Irish dramatist Colin Teevan's play opens to the clang of pick on stone; three Irishmen – one young, one old, one somewhere in between – are digging around a pile of rubble. Our period is sometime in the last century; the men are navvies – journeymen labourers, brought across the water from the country they call 'the kingdom' to build England's infrastructure.
It's a powerful subject, and one that director Lucy Pitman-Wallace and designer Jessica Curtis imbue with atmosphere: the fractured, chalky rubble; the clash of stone and spade that is the relentless soundtrack to the men's lives. And at its best, Teevan's script – a series of tales, delivered by each man in turn, whose interconnectedness only becomes clear by the end – delivers some muscular poetry.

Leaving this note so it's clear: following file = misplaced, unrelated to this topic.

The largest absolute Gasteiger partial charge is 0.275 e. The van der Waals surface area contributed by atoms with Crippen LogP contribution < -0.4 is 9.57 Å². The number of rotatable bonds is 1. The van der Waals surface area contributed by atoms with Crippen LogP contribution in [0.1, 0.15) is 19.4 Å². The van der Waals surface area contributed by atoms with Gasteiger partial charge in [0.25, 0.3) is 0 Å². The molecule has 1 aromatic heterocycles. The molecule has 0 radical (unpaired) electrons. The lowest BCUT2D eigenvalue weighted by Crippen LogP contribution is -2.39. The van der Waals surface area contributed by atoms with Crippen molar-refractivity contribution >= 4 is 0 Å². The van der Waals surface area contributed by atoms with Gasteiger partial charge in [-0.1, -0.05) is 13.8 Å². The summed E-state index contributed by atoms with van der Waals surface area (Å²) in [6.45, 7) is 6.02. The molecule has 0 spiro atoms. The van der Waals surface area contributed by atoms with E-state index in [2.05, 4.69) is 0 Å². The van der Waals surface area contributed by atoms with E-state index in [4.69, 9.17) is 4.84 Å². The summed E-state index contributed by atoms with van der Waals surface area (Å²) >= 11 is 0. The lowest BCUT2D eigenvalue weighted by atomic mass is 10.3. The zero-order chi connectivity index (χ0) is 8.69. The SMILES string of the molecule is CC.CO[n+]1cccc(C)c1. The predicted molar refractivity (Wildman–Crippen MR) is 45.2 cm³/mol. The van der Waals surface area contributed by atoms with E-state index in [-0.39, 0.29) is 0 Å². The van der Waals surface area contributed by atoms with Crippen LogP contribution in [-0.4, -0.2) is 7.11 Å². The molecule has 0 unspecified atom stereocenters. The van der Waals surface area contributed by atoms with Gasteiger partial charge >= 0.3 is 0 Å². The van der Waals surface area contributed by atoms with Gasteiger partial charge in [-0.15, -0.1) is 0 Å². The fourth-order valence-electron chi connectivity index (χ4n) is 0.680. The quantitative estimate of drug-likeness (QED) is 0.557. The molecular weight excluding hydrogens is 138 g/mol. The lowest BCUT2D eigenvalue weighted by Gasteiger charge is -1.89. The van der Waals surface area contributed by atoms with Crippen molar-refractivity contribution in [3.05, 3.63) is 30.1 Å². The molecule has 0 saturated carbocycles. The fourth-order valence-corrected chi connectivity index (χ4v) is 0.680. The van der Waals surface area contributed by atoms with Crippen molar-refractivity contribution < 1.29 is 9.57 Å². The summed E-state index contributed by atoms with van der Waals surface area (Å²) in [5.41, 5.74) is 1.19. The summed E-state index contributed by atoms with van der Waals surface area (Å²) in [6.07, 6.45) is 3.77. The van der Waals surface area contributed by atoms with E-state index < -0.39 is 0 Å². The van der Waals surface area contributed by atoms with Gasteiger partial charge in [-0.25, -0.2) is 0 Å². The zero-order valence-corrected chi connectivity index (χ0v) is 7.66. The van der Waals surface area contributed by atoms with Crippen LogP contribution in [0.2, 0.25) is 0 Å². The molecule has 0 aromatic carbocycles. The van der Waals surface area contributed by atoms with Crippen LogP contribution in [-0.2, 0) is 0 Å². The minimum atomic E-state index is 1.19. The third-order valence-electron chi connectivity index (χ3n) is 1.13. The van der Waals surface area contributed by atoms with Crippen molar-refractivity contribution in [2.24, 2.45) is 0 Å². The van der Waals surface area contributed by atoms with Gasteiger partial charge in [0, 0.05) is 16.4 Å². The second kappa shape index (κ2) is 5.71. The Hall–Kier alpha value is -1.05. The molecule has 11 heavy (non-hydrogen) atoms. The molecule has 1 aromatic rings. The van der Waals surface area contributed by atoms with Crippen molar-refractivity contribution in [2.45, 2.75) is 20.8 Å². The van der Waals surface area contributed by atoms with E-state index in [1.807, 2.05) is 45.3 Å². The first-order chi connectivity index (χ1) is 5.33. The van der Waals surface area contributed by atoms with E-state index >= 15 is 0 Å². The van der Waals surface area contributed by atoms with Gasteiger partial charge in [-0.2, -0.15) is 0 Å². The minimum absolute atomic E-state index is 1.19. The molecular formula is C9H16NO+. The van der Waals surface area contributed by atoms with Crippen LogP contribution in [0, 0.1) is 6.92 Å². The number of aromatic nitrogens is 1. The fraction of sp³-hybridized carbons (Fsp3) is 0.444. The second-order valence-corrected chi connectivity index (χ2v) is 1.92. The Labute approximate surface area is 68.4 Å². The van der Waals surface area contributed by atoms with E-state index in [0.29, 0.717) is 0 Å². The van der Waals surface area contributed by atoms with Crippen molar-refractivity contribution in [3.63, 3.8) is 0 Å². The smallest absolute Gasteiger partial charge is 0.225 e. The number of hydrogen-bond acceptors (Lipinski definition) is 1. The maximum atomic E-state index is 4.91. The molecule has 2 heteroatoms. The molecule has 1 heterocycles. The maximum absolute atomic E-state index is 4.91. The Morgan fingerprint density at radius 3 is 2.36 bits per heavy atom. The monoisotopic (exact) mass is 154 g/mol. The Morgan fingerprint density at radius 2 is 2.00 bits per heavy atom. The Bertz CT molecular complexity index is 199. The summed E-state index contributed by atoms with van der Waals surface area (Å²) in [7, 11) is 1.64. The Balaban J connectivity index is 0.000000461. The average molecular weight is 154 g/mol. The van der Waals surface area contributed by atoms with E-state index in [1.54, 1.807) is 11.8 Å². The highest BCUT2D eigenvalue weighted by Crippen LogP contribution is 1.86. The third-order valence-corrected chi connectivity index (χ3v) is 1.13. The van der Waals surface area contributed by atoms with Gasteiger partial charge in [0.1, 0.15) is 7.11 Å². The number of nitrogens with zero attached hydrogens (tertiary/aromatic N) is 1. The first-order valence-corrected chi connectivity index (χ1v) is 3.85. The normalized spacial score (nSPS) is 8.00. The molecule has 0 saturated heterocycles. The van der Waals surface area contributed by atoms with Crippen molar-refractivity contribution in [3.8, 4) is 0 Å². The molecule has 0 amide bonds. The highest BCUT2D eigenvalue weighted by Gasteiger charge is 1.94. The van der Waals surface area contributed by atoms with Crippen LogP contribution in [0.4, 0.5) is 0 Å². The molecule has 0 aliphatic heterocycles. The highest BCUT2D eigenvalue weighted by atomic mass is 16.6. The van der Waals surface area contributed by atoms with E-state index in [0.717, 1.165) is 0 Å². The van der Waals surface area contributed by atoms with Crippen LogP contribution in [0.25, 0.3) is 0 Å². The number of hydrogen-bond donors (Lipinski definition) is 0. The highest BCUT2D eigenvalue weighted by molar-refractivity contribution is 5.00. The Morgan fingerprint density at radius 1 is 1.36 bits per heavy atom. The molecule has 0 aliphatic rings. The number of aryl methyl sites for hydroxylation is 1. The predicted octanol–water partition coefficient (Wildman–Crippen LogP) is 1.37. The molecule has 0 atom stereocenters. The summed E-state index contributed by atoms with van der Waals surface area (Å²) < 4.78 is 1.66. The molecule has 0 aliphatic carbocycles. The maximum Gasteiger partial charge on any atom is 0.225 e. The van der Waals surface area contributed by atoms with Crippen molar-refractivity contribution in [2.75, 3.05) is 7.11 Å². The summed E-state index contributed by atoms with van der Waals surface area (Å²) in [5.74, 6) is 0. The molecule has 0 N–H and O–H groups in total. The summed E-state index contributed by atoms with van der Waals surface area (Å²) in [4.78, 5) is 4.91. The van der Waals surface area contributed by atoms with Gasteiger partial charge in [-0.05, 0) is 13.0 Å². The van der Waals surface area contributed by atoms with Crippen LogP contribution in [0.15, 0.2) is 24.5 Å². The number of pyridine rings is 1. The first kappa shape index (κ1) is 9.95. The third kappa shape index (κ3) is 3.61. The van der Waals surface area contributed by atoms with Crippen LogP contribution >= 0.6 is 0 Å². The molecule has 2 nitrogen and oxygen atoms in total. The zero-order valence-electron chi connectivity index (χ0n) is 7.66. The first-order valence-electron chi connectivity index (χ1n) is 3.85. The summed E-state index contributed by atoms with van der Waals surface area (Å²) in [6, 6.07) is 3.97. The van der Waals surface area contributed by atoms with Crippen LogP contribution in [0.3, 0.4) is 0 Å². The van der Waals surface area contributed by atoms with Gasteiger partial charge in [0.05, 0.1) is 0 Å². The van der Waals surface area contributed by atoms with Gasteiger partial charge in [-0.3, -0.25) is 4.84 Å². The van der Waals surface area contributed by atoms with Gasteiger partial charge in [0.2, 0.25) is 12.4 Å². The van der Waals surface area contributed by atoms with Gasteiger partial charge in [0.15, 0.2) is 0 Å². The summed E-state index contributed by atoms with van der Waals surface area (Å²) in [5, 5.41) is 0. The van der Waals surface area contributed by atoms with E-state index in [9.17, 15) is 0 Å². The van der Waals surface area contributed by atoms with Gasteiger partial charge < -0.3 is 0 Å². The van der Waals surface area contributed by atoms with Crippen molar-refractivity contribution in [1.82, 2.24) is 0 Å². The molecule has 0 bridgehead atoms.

But the fragmented storytelling remains bewildering for much of the play, and veers too quickly into the territory of heightened melodrama. Teevan cites the dramas of ancient Greece as an influence, and all that form's extremities are here: rape, incest, patricide, ritual blinding, trotted out one after the other with a wearying predictability.
Matters aren't helped much, either, by the appalling sight lines afforded by much of the Soho Theatre Upstairs: seats at teh back are elevated, but I advise avoiding the front three rows if you want to see any more of the actors than their heads and shoulders.
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